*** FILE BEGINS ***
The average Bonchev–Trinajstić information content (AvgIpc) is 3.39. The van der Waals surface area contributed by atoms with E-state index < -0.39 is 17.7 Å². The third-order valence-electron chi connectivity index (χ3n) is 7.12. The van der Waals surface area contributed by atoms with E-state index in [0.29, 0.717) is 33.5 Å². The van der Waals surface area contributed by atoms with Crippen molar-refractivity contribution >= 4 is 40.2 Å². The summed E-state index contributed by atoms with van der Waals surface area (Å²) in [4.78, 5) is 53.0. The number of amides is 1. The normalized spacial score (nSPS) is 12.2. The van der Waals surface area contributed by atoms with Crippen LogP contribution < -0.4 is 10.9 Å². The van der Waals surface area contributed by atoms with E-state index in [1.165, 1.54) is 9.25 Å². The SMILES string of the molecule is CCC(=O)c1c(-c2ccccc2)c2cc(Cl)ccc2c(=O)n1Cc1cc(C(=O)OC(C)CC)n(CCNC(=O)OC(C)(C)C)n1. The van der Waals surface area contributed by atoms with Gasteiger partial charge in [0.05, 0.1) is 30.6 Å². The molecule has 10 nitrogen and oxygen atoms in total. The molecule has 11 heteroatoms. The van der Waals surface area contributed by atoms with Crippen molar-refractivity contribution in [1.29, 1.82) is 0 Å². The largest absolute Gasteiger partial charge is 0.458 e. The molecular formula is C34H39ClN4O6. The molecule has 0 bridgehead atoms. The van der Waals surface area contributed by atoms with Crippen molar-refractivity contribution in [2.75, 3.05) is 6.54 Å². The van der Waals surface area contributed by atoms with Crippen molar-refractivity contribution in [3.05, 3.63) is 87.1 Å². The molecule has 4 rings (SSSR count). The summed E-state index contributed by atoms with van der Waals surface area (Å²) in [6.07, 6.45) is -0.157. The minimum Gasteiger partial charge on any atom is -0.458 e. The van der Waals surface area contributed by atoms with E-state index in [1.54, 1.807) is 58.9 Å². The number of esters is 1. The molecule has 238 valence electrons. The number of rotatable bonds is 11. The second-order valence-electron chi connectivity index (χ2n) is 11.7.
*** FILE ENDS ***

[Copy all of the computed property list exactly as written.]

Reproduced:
The average Bonchev–Trinajstić information content (AvgIpc) is 3.39. The van der Waals surface area contributed by atoms with E-state index < -0.39 is 17.7 Å². The third-order valence-electron chi connectivity index (χ3n) is 7.12. The van der Waals surface area contributed by atoms with E-state index in [0.29, 0.717) is 33.5 Å². The van der Waals surface area contributed by atoms with Crippen molar-refractivity contribution >= 4 is 40.2 Å². The summed E-state index contributed by atoms with van der Waals surface area (Å²) in [4.78, 5) is 53.0. The number of amides is 1. The normalized spacial score (nSPS) is 12.2. The van der Waals surface area contributed by atoms with Crippen LogP contribution < -0.4 is 10.9 Å². The van der Waals surface area contributed by atoms with E-state index in [1.165, 1.54) is 9.25 Å². The SMILES string of the molecule is CCC(=O)c1c(-c2ccccc2)c2cc(Cl)ccc2c(=O)n1Cc1cc(C(=O)OC(C)CC)n(CCNC(=O)OC(C)(C)C)n1. The van der Waals surface area contributed by atoms with Gasteiger partial charge in [0.05, 0.1) is 30.6 Å². The molecule has 10 nitrogen and oxygen atoms in total. The molecule has 11 heteroatoms. The van der Waals surface area contributed by atoms with Crippen molar-refractivity contribution in [1.29, 1.82) is 0 Å². The largest absolute Gasteiger partial charge is 0.458 e. The molecular formula is C34H39ClN4O6. The molecule has 0 bridgehead atoms. The van der Waals surface area contributed by atoms with Crippen molar-refractivity contribution in [2.75, 3.05) is 6.54 Å². The van der Waals surface area contributed by atoms with Crippen molar-refractivity contribution in [3.05, 3.63) is 87.1 Å². The molecule has 4 rings (SSSR count). The summed E-state index contributed by atoms with van der Waals surface area (Å²) in [6.07, 6.45) is -0.157. The minimum Gasteiger partial charge on any atom is -0.458 e. The van der Waals surface area contributed by atoms with E-state index in [1.54, 1.807) is 58.9 Å². The number of esters is 1. The molecule has 238 valence electrons. The number of rotatable bonds is 11. The second-order valence-electron chi connectivity index (χ2n) is 11.7.